After we last week reported on the Arton Capital Passport Index’ ranking of the UAE-passport as the world’s strongest, a number of readers wrote in suggesting that the methodology by which the index had arrived at that conclusion had several important shortcomings.
A note from the editor: Although I am frequently accused of doing so, I do not wish to “take sides” as to which one of the several passport indices is better, because that depends on the definition of “better”.
And how you define “better” – in turn – depends on the purpose of the index; is it to provide the most accurate information to international travelers? Is it to gain recognition and generate sales? Is it to bring awareness of citizenship by investment to a mainstream audience?
While within this article I point out weaknesses in the methodology of the Arton Capital Passport Index, I simultaneously recognize that more than 15 million web users have been exposed to the concept of citizenship by investment thanks to the proliferation of the ranking.
News of the UAE taking
But it looks as though, in pursuit of that very serendipitous confluence of events, the authors of the index may have granted the UAE passport a slight methodological boost.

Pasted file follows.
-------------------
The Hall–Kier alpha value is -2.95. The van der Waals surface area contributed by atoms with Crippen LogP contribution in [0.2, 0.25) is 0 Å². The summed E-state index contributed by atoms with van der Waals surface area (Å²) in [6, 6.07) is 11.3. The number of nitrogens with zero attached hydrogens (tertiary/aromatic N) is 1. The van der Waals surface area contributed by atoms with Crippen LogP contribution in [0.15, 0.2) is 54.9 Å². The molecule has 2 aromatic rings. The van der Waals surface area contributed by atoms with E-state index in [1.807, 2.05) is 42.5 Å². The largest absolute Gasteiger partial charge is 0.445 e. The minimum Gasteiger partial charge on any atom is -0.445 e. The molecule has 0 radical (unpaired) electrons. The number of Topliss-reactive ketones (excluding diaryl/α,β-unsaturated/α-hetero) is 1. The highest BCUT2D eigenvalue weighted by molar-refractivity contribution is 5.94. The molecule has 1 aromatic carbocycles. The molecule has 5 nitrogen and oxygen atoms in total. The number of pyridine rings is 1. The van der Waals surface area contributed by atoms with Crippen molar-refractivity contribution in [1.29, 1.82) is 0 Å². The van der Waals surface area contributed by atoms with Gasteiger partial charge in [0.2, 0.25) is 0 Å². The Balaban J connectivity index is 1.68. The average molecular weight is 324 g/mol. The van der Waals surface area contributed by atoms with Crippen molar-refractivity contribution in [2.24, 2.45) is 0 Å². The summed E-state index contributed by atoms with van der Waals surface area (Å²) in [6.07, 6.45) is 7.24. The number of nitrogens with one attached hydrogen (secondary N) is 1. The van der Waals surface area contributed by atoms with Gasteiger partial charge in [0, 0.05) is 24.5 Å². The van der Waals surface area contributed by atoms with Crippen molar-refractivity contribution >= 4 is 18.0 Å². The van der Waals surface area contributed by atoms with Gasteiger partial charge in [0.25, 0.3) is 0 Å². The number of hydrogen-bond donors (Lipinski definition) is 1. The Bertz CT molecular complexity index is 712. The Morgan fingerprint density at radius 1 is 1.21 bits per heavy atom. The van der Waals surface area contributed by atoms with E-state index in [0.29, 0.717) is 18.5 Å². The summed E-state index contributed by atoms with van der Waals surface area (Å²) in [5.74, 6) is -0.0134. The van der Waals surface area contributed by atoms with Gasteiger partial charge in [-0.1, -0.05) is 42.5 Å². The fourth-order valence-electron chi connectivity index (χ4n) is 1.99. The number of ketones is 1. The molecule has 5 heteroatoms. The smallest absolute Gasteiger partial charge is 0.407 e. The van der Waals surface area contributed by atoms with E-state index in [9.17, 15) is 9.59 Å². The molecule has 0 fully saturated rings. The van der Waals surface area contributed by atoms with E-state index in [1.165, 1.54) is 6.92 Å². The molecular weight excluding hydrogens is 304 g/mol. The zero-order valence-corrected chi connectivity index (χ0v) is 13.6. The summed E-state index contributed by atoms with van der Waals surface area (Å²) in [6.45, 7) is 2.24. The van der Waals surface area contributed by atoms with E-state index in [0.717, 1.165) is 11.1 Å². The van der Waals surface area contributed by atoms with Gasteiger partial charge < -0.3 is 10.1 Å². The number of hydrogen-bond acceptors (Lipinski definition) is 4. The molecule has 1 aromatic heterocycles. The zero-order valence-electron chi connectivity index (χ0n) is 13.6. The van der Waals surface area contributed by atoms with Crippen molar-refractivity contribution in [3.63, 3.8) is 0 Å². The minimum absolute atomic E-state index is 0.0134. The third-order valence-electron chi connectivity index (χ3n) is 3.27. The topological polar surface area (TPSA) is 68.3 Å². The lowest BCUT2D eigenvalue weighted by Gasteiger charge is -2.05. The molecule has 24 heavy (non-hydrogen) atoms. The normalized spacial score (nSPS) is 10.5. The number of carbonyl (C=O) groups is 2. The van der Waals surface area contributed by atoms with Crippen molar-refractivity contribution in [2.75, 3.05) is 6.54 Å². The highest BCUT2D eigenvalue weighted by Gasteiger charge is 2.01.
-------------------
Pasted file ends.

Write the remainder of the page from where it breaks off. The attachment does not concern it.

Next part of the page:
How you count matters
When looking into the subject, I counted through the respective passports’ destination lists individually because the scores listed on the global ranking page did not mirror the score when counting one-by-one. I’ll explain why that is later.
On the Arton Capital Passport Index,
UAE citizens have
- Ordinary visa-free access to 110 destinations.
- Unconditional visa-on-arrival access (not pre-visa-on-arrival, or e-visa, or eTA, or tourist card) to 40 destinations.
A total of 150 visa-free destinations
Compare this to the other top passports of Germany, Singapore, South Korea, and Japan.
On the same index,
German citizens have
- Ordinary visa-free access to 120 destinations
- Unconditional visa-on-arrival access (not pre-visa-on-arrival, or e-visa, or eTA, or tourist card) to 31 destinations.
A total of 151 visa-free destinations
Singaporean citizens have
- Ordinary visa-free access to 127 destinations
- Unconditional visa-on-arrival access (not pre-visa-on-arrival, or e-visa, or eTA, or tourist card) to 30 destinations.
A total of 157 visa-free destinations
Japanese citizens have
- Ordinary visa-free access to 116 destinations
- Unconditional visa-on-arrival access (not pre-visa-on-arrival, or e-visa, or eTA, or tourist card) to 36 destinations.
A total of 152 visa-free destinations
South Korean citizens have
- Ordinary visa-free access to 116 destinations
- Unconditional visa-on-arrival access (not pre-visa-on-arrival, or e-visa, or eTA, or tourist card) to 37 destinations.
A total of 153 visa-free destinations
To sum it up (ordinary visa-free + visa-on-arrival = total visa-free destinations):
- Singapore: 127+30 = 157
- South Korea: 116+37 = 153
- Japan: 116+36 = 152
- Germany: 120+31 = 151
- UAE: 110+40 = 150
By the Passport Index’ own data, then, the UAE is neither first in ordinary visa-free destinations, nor in visa-on-arrival destinations, and consequently not in total visa-free access either. Singapore, in particular, has the UAE beaten by a wide margin.
So how can UAE be hailed as number one?